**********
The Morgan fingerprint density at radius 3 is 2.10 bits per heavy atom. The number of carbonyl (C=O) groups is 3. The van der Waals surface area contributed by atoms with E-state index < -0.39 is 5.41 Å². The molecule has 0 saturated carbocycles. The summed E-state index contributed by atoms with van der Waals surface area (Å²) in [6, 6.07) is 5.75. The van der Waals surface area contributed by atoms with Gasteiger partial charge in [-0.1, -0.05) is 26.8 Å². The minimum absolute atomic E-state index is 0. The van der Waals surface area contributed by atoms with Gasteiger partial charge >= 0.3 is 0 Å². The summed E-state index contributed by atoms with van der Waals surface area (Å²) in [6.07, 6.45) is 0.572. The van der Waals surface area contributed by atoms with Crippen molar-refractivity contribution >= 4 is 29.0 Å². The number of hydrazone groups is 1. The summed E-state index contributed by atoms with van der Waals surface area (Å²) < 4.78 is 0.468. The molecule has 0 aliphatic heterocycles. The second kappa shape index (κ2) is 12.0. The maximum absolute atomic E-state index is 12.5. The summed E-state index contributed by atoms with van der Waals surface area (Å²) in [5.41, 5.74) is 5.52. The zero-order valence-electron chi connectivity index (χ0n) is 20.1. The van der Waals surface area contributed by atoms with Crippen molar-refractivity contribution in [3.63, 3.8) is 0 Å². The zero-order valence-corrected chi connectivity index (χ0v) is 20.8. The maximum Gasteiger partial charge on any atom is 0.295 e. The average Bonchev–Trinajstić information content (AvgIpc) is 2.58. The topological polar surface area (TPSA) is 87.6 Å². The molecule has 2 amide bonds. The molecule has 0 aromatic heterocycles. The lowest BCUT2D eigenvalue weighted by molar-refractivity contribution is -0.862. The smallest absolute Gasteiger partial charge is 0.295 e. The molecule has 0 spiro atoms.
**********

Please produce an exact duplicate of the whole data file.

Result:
The Morgan fingerprint density at radius 3 is 2.10 bits per heavy atom. The number of carbonyl (C=O) groups is 3. The van der Waals surface area contributed by atoms with E-state index < -0.39 is 5.41 Å². The molecule has 0 saturated carbocycles. The summed E-state index contributed by atoms with van der Waals surface area (Å²) in [6, 6.07) is 5.75. The van der Waals surface area contributed by atoms with Gasteiger partial charge in [-0.1, -0.05) is 26.8 Å². The minimum absolute atomic E-state index is 0. The van der Waals surface area contributed by atoms with Gasteiger partial charge >= 0.3 is 0 Å². The summed E-state index contributed by atoms with van der Waals surface area (Å²) in [6.07, 6.45) is 0.572. The van der Waals surface area contributed by atoms with Crippen molar-refractivity contribution >= 4 is 29.0 Å². The number of hydrazone groups is 1. The summed E-state index contributed by atoms with van der Waals surface area (Å²) < 4.78 is 0.468. The molecule has 0 aliphatic heterocycles. The second kappa shape index (κ2) is 12.0. The maximum absolute atomic E-state index is 12.5. The summed E-state index contributed by atoms with van der Waals surface area (Å²) in [5.41, 5.74) is 5.52. The zero-order valence-electron chi connectivity index (χ0n) is 20.1. The van der Waals surface area contributed by atoms with Crippen molar-refractivity contribution in [3.63, 3.8) is 0 Å². The zero-order valence-corrected chi connectivity index (χ0v) is 20.8. The maximum Gasteiger partial charge on any atom is 0.295 e. The average Bonchev–Trinajstić information content (AvgIpc) is 2.58. The topological polar surface area (TPSA) is 87.6 Å². The molecule has 2 amide bonds. The molecule has 0 aromatic heterocycles. The lowest BCUT2D eigenvalue weighted by molar-refractivity contribution is -0.862. The smallest absolute Gasteiger partial charge is 0.295 e. The molecule has 0 spiro atoms.